Apokries is the time when most Greeks masquerade, however the expat community and influence of Hollywood horror films has resulted in the holiday slowly entering the Greek psyche with school dress-ups, parties, car-boot Halloween events and even a Halloween corner at Psyrri in front of Little Kook Cafe.
Halloween itself came into being from All Hallow’s Eve, a celebration that is observed throughout the world in some form or other though there is controversy regarding the origins of the holiday.
Some say that there are pagan roots to the event as is the case with many Christian festivals that were somehow bridged over from pagan traditions.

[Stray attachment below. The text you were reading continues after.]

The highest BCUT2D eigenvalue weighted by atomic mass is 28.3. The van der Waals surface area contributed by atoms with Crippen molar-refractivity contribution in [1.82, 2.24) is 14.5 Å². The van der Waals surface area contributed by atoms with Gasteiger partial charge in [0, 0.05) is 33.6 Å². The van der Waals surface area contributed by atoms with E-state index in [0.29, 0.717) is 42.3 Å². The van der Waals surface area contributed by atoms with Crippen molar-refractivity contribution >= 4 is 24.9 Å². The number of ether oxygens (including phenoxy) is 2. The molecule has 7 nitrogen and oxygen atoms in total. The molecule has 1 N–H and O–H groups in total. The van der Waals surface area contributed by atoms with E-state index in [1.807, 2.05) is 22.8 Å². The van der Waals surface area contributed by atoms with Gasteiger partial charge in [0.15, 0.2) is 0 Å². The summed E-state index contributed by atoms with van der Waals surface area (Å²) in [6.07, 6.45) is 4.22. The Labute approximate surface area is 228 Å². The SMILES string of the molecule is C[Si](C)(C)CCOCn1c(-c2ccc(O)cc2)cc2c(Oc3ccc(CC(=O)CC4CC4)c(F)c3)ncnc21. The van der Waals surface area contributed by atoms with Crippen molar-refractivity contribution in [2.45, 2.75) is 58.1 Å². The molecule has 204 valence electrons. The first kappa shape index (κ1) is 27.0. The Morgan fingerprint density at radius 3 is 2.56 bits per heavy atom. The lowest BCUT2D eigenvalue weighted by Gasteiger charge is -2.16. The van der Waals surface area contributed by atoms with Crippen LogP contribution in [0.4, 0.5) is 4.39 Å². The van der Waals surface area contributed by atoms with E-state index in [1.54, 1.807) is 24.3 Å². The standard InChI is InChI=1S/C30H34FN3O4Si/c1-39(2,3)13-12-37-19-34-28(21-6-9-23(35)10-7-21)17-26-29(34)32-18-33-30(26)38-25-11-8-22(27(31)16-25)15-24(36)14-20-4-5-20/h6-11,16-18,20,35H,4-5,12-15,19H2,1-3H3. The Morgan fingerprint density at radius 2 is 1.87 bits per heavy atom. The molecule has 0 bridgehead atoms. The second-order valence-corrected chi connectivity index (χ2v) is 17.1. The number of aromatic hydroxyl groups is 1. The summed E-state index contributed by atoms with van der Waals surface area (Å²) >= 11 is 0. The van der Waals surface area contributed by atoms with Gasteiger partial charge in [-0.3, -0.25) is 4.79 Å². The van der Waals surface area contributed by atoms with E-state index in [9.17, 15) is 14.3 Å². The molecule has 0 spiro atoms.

READ MORE: Apokries: the Bacchic celebration in Greece
The Ancient Greeks believed that people who died went to the banks of the River Styx, which was the boundary between Earth and the Underworld. They were carried over by Charon (Death) the ferryman, who transported them across the river to Hades.
Those who lived a virtuous life went to Elysium, a paradise, and they were able to also return to the world of the living for one day per year.
Christianity’s conversion of this myth stated that the good would become saints, and All Saints Day (for “hallowed ones”) was set on 1 November and the first Friday after the feast of the Holy Pentecost for Greek Orthodox Christians, a day of prayer so that evil spirits would leave them. From there All Hallowed Eve became known as Halloween.